Public Interactive Learning Labs – Housing Markets
Last year we decided to run a series of workshops that would help researchers to discuss their research and engage with the public in an interactive way. We called the workshops Public Interactive Learning Labs (PiLLs). At the end of each Lab we collated videos of the researchers’ presentations and we wrote short summaries of the event, including the public feedback and engagement. Some of the outcomes are available elsewhere but now we are putting all four events here in a series of four blogs. At about 10 mins each the videos are well worth watching!
Housing Markets PiLL
Property Markets, Public Policy and (big) Data by Prof Andy Krause
The Two Tier City and the Missing Middle by Kate Raynor
Rethinking the Big Australian Dream by Prof Piyush Tiwari
What’s up with the Australian housing market?
In a week where we were told that young people could buy houses if they ate less smashed avocado… we asked some researchers to talk about housing affordability, markets and design. In a broad ranging conversation, we learned that there is a common misconception that housing affordability is all about housing supply. Given the categorical rejection of this by our researchers we were taken through some of the other factors that affect affordability, design and supply of housing at different levels.
It turns out that our housing choices matter more than we know! Housing developers in Australia make significantly higher profits than in other countries but we have less choice in styles of housing or arrangements for co-development, co-housing or philanthropic development than other comparable countries. Australians are missing out on sustainable, community friendly housing options because of the lack of incentives and regulations that would encourage developers and investors to innovate in this space.
In a public discussion of the changes in housing markets and development in Melbourne suburbs, four University of Melbourne researchers Professor Piyush Tiwari, Kate Raynor, Dr Andy Krause and Professor Kate Shaw worked with an interested audience of public participants to understand the pros and cons of our housing market and what the alternative futures could be.
Those futures included housing designed for single individuals as Prof Piyush Tiwari indicated that this a significant growth area of housing need, with the number of single person households expected to exceed three million by 2020. Most single occupancy households will be young adults from the ‘millenial’ generation or older people looking to stay in their local communities while downsizing. The idea of ‘appropriate’ housing flowed through the discussion as Prof Kate Shaw showed international housing developments that are economically viable and put social and community needs at the centre of development. Prof Shaw’s research has indicated that more social housing would be made available if land released to developers included up front caveats on the inclusion of social housing.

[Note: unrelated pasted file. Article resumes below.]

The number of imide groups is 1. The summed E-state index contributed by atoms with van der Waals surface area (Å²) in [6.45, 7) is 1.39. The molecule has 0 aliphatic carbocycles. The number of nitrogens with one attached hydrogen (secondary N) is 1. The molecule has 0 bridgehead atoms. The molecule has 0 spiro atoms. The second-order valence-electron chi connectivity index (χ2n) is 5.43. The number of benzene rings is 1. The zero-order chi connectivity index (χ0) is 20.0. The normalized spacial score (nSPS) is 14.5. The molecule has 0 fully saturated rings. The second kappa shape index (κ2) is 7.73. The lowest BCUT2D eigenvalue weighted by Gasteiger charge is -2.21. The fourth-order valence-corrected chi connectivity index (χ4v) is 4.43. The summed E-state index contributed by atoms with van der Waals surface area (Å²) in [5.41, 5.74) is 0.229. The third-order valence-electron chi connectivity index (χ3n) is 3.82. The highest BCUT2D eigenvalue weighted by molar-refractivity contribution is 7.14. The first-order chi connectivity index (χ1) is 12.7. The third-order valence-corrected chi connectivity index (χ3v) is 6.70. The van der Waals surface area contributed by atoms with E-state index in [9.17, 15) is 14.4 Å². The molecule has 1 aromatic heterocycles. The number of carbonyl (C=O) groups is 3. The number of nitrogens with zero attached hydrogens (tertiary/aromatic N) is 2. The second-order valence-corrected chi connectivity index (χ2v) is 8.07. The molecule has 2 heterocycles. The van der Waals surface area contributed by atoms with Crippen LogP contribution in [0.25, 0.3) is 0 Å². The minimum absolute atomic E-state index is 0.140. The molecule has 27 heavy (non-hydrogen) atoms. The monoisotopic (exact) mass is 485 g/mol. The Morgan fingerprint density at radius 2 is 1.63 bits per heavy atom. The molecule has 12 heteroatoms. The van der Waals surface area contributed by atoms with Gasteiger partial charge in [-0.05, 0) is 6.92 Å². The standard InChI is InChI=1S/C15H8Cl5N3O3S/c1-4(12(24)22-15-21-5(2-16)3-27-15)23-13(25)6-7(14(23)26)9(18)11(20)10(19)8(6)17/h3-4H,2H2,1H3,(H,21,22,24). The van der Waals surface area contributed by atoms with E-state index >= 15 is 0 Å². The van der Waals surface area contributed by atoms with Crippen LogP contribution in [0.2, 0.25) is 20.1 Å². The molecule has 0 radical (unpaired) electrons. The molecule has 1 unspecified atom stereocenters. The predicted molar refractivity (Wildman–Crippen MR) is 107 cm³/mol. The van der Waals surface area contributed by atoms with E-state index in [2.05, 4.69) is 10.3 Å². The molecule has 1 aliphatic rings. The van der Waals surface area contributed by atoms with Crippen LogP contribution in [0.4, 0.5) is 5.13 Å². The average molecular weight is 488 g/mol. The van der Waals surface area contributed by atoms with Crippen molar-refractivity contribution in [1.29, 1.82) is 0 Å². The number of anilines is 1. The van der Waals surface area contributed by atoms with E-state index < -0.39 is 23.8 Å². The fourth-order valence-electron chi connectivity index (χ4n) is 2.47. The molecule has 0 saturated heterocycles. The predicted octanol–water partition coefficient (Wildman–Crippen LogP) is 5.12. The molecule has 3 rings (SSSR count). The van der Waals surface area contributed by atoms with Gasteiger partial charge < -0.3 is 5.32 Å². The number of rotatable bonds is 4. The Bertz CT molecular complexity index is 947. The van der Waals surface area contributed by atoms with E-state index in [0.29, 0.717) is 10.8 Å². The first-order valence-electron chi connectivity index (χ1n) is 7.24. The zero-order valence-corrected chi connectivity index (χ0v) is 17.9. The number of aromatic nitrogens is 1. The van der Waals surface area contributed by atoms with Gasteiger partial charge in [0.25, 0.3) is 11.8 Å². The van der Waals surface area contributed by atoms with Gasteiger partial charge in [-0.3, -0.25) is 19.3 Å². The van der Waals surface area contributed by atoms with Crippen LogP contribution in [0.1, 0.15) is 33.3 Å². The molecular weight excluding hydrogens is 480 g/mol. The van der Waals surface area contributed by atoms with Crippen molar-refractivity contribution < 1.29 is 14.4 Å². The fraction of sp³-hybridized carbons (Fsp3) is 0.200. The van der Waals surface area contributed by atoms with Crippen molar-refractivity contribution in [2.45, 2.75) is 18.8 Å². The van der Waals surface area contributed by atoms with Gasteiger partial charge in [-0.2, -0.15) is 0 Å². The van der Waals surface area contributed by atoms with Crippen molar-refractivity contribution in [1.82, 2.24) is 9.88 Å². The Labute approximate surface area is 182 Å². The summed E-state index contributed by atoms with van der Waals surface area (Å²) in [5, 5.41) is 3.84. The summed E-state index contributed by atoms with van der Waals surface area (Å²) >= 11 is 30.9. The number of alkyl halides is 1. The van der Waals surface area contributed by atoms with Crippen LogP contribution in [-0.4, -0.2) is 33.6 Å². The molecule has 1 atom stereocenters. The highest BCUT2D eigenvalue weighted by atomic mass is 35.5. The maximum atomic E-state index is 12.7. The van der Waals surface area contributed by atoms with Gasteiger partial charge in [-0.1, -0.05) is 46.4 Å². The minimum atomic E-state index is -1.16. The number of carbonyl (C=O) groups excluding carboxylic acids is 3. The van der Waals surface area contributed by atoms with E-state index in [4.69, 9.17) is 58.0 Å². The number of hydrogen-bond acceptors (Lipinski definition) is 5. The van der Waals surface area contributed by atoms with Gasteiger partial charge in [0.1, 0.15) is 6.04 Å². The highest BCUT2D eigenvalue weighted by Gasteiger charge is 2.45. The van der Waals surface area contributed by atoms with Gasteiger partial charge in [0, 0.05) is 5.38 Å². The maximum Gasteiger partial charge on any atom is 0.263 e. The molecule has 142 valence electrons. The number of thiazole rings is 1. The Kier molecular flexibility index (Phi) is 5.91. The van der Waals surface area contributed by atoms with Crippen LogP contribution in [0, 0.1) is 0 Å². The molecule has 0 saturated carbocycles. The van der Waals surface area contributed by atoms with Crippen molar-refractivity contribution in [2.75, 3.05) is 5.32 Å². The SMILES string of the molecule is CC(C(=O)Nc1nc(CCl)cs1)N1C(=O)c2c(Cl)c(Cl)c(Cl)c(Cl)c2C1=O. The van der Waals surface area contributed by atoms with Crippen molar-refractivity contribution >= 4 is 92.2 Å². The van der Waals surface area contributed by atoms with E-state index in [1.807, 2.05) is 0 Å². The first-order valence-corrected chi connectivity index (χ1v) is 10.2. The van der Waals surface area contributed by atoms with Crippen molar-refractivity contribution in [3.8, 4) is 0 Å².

Dr Andy Krause discussed the ‘rules’ of the housing market in terms of public and private ‘good’. Housing sits in a market area where home buyers need protections – it is a high value purchase and with generally not many available in the market at any time. On the other hand house owners often benefit disproportionately from public expenditure on social goods such as transport, roads and parks. House ownership also implies the ability to create a negative social impact through exploiting private property (for example renting space via AirBnB can create a problem for neighbours). All of these aspects of home ownership imply an unfair social and financial bias in favour of those who can afford to enter the property market.
The advantage extends even more so to those who live in the inner city, as Kate Raynor explained. Households on lower incomes tend to find more affordable housing in the outer suburbs but at the same time they then lack access to good public transport, jobs and other services that are centralised rather than dispersed. This makes accessing jobs and services more expensive in both time and fuel, creating further disadvantage.
There is a second demographic shift happening at the same time, according Dr Piyush Tiwari, as more Australians are looking for rental opportunities rather than buying their own houses. Developers are struggling to understand what the future market needs. Increases in rentals may be a side effect of the cost to buy but it could also be part of a demographic shift to being more mobile both locally and globally, and with Melbourne’s renowned multicultural ethos many immigrants are unaccustomed to the ideal of owning a house and are happy to rent. This change in housing preferences leads to a need for the market to move to longer term leases and more effective caps on rent increases in order to maintain a reasonable level of housing equity.
Professor Shaw suggested that Australia is now well positioned to change the way that we approach social housing. Following the lead of Canada and Berlin we can look to new types of cooperative housing models, housing associations and other mixed market solutions. Investments required to make this work in Australia could include legislative change to ensure that superannuation funds invest ~1% of funds to low return social housing models. Funding new housing in this way would nudge innovations in property development and create benefits through secure (if low) returns on investment to all of us.